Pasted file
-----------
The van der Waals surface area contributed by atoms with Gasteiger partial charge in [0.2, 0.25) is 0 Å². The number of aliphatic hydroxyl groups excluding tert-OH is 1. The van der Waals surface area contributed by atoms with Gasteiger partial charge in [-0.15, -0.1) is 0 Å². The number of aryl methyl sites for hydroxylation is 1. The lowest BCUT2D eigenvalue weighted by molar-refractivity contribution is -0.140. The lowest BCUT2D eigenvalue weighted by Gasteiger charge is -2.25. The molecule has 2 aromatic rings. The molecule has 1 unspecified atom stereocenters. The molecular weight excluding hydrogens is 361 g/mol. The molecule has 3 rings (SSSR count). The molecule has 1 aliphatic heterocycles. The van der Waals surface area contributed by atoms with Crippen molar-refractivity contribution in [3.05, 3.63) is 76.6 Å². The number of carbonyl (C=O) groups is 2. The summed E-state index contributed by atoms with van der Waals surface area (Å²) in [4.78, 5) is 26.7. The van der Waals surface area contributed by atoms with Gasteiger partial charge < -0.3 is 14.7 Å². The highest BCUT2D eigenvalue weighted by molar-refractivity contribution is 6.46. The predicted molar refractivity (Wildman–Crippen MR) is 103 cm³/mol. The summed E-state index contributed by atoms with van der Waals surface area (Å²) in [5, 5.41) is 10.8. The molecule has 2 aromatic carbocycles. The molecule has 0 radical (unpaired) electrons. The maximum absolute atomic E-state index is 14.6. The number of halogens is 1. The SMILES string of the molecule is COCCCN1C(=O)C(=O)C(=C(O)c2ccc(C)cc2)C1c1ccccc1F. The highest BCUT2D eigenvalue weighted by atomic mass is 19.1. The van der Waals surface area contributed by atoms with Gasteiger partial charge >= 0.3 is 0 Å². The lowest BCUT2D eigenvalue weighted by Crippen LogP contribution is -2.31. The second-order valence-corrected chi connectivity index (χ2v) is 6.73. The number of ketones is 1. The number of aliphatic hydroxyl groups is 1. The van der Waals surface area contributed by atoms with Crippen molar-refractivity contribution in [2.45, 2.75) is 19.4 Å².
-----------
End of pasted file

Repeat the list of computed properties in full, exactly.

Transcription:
The van der Waals surface area contributed by atoms with Gasteiger partial charge in [0.2, 0.25) is 0 Å². The number of aliphatic hydroxyl groups excluding tert-OH is 1. The van der Waals surface area contributed by atoms with Gasteiger partial charge in [-0.15, -0.1) is 0 Å². The number of aryl methyl sites for hydroxylation is 1. The lowest BCUT2D eigenvalue weighted by molar-refractivity contribution is -0.140. The lowest BCUT2D eigenvalue weighted by Gasteiger charge is -2.25. The molecule has 2 aromatic rings. The molecule has 1 unspecified atom stereocenters. The molecular weight excluding hydrogens is 361 g/mol. The molecule has 3 rings (SSSR count). The molecule has 1 aliphatic heterocycles. The van der Waals surface area contributed by atoms with Crippen molar-refractivity contribution in [3.05, 3.63) is 76.6 Å². The number of carbonyl (C=O) groups is 2. The summed E-state index contributed by atoms with van der Waals surface area (Å²) in [4.78, 5) is 26.7. The van der Waals surface area contributed by atoms with Gasteiger partial charge < -0.3 is 14.7 Å². The highest BCUT2D eigenvalue weighted by molar-refractivity contribution is 6.46. The predicted molar refractivity (Wildman–Crippen MR) is 103 cm³/mol. The summed E-state index contributed by atoms with van der Waals surface area (Å²) in [5, 5.41) is 10.8. The molecule has 2 aromatic carbocycles. The molecule has 0 radical (unpaired) electrons. The maximum absolute atomic E-state index is 14.6. The number of halogens is 1. The SMILES string of the molecule is COCCCN1C(=O)C(=O)C(=C(O)c2ccc(C)cc2)C1c1ccccc1F. The highest BCUT2D eigenvalue weighted by atomic mass is 19.1. The van der Waals surface area contributed by atoms with Gasteiger partial charge >= 0.3 is 0 Å². The lowest BCUT2D eigenvalue weighted by Crippen LogP contribution is -2.31. The second-order valence-corrected chi connectivity index (χ2v) is 6.73. The number of ketones is 1. The number of aliphatic hydroxyl groups is 1. The van der Waals surface area contributed by atoms with Crippen molar-refractivity contribution in [2.45, 2.75) is 19.4 Å².